The Harris Poll: Economic Inequity in Chicago
September 8, 2021 | Article | Chicago Commitment

MacArthur and The Harris Poll surveyed Chicago area residents on economic inequality, civic resources, and the COVID-19 recovery.


Aerial view of Chicago neighborhood

MacArthur teamed up with The Harris Poll to understand how Chicagoans’ experiences with neighborhood services, gentrification, housing, local government, and citywide investment initiatives are affected by economic inequity. What we found is that the COVID-19 pandemic, especially, has forced the residents of Chicago to deal with the consequences of inequity. Today, the city needs leadership that will address unequal wealth distribution and unequal access to resources to ensure that Chicago residents have a brighter post-pandemic future.

Key findings from this report include:

  • 55 percent of all Chicago area residents consider themselves to be members of the middle class.
  • 80 percent of all Chicago area residents say they can afford the essentials every month, but 37 percent do not have money left over after paying for essentials. Just half are comfortable with the level of emergency savings that their household currently has set aside.
  • Approximately 1 in 5 Chicagoans sought emergency food supplies, mortgage or utility assistance, or loan forgiveness/payment pauses during the pandemic.

     

    Bar graph of residents seeking services during COVID-19 pandemic

    Download accessible chart data ›

     

  • Most area residents are proud to live in their current neighborhood (82 percent). Even so, approximately one-third (31 percent) of all Chicagoland residents have considered moving away from the greater Chicago area in the past year.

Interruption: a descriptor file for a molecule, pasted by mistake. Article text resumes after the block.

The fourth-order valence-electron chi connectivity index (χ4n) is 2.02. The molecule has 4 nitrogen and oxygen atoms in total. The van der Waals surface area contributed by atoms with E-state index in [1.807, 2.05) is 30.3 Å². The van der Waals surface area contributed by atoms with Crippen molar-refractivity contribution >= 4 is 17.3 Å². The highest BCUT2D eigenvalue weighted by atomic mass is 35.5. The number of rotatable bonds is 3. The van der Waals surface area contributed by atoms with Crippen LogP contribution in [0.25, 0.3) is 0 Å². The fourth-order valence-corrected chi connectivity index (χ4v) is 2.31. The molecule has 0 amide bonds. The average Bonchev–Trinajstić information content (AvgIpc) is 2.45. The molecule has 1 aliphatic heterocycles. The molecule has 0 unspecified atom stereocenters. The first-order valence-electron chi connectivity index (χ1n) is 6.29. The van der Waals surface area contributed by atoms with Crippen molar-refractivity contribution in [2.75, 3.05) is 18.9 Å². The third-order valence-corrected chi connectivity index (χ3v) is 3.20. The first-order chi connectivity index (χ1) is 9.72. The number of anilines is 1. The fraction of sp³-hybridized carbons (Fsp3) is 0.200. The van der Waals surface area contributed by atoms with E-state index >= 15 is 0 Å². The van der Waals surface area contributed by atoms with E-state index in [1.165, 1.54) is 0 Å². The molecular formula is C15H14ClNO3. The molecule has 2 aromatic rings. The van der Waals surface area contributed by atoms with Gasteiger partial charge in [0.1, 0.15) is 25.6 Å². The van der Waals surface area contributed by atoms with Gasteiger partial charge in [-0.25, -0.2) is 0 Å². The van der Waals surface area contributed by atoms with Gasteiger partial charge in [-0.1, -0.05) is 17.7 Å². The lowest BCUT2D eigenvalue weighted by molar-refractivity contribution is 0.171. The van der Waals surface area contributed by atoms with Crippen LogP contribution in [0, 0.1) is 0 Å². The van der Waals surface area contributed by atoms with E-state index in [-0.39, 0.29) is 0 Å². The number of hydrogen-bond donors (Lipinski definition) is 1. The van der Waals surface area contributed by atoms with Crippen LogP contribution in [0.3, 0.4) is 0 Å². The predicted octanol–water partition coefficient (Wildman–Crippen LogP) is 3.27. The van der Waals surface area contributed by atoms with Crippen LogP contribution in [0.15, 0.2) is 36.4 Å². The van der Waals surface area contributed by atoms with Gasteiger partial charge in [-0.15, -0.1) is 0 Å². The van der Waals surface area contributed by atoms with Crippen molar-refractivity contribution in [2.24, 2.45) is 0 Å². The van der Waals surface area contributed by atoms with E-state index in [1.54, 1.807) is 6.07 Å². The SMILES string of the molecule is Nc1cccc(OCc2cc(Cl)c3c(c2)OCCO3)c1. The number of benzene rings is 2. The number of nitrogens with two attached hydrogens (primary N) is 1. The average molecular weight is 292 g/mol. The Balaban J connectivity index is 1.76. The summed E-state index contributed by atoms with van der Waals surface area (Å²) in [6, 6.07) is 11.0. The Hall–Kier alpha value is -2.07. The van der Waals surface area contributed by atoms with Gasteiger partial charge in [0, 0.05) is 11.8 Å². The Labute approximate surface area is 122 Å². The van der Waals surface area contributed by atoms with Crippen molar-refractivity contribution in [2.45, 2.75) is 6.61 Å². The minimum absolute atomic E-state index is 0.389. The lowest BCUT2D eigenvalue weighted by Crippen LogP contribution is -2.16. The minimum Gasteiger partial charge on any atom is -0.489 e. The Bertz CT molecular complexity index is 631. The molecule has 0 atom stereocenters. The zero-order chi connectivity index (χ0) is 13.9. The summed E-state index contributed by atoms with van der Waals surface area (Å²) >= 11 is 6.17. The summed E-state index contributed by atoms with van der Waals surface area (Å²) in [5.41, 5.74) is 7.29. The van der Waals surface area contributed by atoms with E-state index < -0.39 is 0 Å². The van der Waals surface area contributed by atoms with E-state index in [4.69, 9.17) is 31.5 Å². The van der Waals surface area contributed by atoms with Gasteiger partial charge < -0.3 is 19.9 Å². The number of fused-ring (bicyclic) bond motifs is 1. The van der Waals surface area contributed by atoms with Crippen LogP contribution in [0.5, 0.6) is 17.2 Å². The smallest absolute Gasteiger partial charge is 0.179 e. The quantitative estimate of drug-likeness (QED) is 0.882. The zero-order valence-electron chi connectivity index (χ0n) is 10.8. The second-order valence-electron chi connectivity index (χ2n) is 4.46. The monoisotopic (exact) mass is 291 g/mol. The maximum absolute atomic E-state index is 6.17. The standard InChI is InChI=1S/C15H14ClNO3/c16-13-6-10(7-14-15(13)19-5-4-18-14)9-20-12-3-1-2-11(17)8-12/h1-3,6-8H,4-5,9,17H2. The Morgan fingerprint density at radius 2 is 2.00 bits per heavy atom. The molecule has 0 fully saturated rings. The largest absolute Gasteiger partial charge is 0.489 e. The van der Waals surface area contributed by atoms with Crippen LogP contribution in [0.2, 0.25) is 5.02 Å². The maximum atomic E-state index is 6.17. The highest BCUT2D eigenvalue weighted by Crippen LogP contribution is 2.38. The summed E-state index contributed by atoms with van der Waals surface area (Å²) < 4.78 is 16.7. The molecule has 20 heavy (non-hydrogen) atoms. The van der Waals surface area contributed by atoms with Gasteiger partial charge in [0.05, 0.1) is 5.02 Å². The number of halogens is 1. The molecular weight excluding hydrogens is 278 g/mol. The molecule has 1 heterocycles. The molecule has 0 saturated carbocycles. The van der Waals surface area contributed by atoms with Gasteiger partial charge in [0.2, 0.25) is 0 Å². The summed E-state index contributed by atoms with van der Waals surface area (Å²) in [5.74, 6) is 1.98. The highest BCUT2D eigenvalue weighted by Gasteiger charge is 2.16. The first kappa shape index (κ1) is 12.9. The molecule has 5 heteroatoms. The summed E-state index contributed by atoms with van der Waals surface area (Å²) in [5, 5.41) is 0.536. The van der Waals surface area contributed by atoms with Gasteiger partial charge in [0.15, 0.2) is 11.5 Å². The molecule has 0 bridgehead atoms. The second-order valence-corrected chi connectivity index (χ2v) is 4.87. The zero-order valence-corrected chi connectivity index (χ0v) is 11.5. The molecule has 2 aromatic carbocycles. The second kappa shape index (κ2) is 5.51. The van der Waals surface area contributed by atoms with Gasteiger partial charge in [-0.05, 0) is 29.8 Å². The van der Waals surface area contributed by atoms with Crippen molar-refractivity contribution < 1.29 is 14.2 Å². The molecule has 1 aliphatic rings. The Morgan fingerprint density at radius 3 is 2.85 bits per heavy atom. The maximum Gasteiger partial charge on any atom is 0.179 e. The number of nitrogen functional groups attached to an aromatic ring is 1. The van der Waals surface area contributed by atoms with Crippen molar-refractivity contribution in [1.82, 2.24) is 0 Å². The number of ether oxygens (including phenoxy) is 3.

• 34 percent of all area residents agree that gentrification poses a larger threat to their neighborhood than other neighborhoods in Chicago. Nearly half of all area residents (46 percent) say access to affordable housing is worse in Chicago than in other U.S. cities.
  • 52 percent of all area residents feel that their neighborhood is often overlooked when local government, businesses, and other organizations are deciding where to invest time or money.

     

    pie graph of 52 percent of residents feeling like their neighborhood is overlooked

     

  • Only 45 percent of all area residents say their alderman does a good job advocating for their neighborhood.
  • Awareness of at least one citywide or neighborhood-level investment initiative is moderate (43 percent), but an accurate understanding of the intent of such initiatives is much lower (5 percent).

 


Download the full Harris report on economic inequity ›


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